Local home sales keep falling as inventory stays tight

Paula Wolf//November 21, 2022

Local home sales keep falling as inventory stays tight

Paula Wolf//November 21, 2022

Rising interest rates have applied the brakes on the local housing market, but a shortage of inventory is keeping prices up even as sales drop precipitously.


In Lancaster County, closed sales fell 11.5% in October, from 541 last year to 479 this year. Through the first 10 months of 2022, they are down 11.2%, from 5,249 to 4,663.

The median sold price was $301,500, up 9.6% from a year ago.

Average days on market was 20, four more than in October 2021, and the average sold to original list price ratio was 102.2%.

Of the homes that did sell last month, 281 were on the market no more than 10 days.

“We continue to have a shortage of inventory, which still has homes selling 2% above asking price on average, but the number of sales is continuing to decline at a steady and increasing rate,” Greg Bardell, 2022 president of the Lancaster County Association of Realtors, wrote in an email.

“With interest rates continuing to rise and sale prices rising, affordability is becoming a real issue,” he explained. “It is a metric we will want to be watching in the coming 12 to 18 months. Right now, stability of interest rates is more important. If we see a slowdown of the rate of increase of rates, we should see some stability of sales.”

Nationally, total existing-home sales – completed transactions that include single-family homes, townhomes, condominiums and co-ops – decreased 5.9% from September to a seasonally adjusted annual rate of 4.43 million in October, the National Association of Realtors reported. Year-over-year, sales in October dropped 28.4%.

“More potential homebuyers were squeezed out from qualifying for a mortgage in October as mortgage rates climbed higher,” NAR Chief Economist Lawrence Yun said in a release. “The impact is greater in expensive areas of the country and in markets that witnessed significant home price gains in recent years.”


The Realtors Association of York & Adams Counties reported that the 1,041 houses sold in Adams County through October are a 1% decrease from this time last year. In York County, 5,576 homes were sold during the first 10 months of 2022, which is a 9% decrease.

In October alone, the 90 settlements in Adams were 16% fewer than a year ago, while the 517 houses sold in York were a 19% decline from October 2021.

Last month, the median sales price in Adams County was $279,750, an 8% increase since last year. In York County, the median sales price in York County was $246,000, also up 8%.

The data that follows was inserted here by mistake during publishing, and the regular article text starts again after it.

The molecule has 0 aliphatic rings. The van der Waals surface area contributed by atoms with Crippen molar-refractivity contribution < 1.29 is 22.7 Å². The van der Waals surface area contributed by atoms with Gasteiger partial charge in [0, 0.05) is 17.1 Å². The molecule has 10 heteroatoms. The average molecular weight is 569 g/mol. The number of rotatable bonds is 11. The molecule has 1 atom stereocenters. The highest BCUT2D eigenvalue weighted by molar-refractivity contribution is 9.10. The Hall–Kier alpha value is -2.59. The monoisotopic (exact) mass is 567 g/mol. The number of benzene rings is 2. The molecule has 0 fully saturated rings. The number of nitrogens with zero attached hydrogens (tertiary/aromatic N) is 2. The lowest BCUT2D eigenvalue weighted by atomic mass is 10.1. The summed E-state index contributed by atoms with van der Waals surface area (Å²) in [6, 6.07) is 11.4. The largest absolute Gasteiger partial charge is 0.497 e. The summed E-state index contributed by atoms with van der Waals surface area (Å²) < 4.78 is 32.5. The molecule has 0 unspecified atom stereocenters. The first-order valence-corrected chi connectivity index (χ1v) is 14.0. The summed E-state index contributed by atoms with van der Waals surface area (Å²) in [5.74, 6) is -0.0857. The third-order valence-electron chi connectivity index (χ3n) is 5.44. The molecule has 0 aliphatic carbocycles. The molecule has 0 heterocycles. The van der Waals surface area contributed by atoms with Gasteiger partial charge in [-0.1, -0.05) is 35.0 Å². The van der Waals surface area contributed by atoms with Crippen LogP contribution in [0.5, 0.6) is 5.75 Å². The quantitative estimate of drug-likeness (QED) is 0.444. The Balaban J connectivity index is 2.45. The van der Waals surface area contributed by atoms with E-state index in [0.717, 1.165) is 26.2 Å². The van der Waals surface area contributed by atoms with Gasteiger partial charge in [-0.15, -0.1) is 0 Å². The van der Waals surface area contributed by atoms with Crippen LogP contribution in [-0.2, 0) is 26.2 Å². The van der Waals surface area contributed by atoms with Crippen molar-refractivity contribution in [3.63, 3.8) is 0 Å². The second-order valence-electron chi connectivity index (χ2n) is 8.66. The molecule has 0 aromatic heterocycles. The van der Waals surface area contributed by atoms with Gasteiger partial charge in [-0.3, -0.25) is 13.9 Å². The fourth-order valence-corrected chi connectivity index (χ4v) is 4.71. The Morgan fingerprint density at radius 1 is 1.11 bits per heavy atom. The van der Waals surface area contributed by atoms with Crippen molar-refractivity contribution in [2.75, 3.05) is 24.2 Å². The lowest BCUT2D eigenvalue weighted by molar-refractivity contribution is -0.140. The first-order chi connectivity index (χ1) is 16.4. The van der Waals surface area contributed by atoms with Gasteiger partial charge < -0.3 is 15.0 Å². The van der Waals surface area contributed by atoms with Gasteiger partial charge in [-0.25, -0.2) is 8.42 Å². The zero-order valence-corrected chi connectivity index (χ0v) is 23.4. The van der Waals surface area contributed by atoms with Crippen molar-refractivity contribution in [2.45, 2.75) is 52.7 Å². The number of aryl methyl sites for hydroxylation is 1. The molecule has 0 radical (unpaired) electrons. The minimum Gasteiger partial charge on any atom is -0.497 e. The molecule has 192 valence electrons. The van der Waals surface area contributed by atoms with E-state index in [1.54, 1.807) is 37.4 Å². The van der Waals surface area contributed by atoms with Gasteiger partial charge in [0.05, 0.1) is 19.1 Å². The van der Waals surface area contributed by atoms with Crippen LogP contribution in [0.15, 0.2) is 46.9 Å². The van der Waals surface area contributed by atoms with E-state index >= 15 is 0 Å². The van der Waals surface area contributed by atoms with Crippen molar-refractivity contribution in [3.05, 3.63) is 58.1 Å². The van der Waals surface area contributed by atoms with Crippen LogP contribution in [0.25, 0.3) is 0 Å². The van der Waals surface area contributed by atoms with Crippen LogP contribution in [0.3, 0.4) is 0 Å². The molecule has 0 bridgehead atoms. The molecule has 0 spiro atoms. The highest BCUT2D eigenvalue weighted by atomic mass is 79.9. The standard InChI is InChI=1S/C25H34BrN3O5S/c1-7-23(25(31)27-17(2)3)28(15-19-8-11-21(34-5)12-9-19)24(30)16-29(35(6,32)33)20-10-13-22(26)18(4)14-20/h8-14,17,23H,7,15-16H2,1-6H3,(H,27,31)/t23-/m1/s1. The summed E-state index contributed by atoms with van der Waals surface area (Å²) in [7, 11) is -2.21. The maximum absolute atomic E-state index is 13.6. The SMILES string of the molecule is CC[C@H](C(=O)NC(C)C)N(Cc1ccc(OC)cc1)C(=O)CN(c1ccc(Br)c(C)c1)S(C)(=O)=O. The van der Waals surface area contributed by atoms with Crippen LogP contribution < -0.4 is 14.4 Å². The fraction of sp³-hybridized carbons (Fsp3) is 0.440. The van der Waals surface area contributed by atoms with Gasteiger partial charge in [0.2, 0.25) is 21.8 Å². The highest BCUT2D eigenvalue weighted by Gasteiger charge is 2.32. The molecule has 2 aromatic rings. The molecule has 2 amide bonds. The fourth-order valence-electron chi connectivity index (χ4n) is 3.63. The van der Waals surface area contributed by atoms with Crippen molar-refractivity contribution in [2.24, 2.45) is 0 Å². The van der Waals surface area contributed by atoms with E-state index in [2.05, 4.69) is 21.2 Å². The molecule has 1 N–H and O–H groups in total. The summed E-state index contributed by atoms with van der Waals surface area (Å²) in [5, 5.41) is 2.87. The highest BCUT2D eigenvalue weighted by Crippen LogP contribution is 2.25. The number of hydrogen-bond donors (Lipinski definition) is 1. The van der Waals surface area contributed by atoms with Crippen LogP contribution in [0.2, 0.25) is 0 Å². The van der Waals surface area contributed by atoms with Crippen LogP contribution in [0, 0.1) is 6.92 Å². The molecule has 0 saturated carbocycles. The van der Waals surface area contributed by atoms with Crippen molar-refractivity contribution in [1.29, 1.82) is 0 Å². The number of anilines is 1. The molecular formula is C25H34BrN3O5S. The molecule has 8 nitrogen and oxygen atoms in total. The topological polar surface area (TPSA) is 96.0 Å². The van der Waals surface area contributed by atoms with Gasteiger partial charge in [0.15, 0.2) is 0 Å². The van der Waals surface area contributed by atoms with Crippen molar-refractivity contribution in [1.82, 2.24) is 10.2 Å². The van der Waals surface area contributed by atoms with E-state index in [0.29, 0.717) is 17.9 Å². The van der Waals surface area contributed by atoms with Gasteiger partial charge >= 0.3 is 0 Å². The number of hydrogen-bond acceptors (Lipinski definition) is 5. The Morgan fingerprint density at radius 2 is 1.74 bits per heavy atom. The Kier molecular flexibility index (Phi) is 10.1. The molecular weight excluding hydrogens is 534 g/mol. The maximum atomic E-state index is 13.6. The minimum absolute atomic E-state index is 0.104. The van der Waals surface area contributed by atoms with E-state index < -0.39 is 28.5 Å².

Elle Hale, 2022 president of the York-Adams association, said in a release that average mortgage rates in York and Adams counties were around 6.75% in October, double the rate from six months ago.

While rising mortgage rates continue to sideline buyers, lack of inventory remains an issue. “It’s kind of slim pickings,” she said in a phone interview.

Some homes are selling quickly but others are sitting on the market, Hale said.

As far as interest rates are concerned, she said, any drop is welcome news. In the week ending Nov. 17, according to Freddie Mac, a 30-year fixed-rate mortgage averaged 6.61%, down from 7.08% the week before, the largest weekly drop since 1981. A year ago, the 30-year fixed rate averaged 3.10%.

Harrisburg area

Closed sales in October fell 20.9% in Cumberland County, from 321 to 254. The median sold price rose 10.2%, from $256,914 to $283,000; days on market averaged 18; and the average sold to original list price ratio was 100.2%.

In Dauphin County last month, closed sales dropped 18.2%, from 369 to 302, while the median sold price climbed 3.6%, from $210,900 to $218,500.

Days on market averaged 17, and average sold to OLP ratio was below asking price, at 98.9%.

In more rural Perry County, closed sales in October declined from 37 to 26; the median sold price rose $3,000 to $229,000; days on market averaged 20; and the average sold to OLP ratio was 96.9%.

“The number of homes receiving multiple offers and escalated prices has slowed,” Sylvia Hess, 2022 president of the Greater Harrisburg Association of Realtors, wrote in an email.

“Some of that is seasonal but the majority is due to a bit of a ‘wait and see’ mindset many buyers (and sellers alike) seem to be having.

“With mortgage rates more than doubling this year, and changing almost daily (sometimes up, sometimes down slightly), sellers are seeing properties remain on the market a bit longer and are becoming more realistic. Buyers, on the other hand, have more leverage in the market and increased negotiating power.”

Hess said if newly listed properties aren’t receiving showings in the first two weeks, “it’s likely that they are priced beyond the market” and an adjustment may be necessary.

“If a home remains on the market for 10 or more days,” she said, “buyers are better positioned to negotiate contracts with contingencies.”

Low housing inventory and limited new home construction also remain a challenge, Hess explained.

“Fluctuations in interest rates have had some buyers (and sellers) sideline themselves until they see things stabilize. The rise in interest rates in many cases has cut significantly into homebuyers’ purchasing power and causing some buyers to revisit their budgets.

“Ironically, though, those continuing their search have been finding opportunities in this market,” she noted, because of their increased leverage.

Paula Wolf is a freelance writer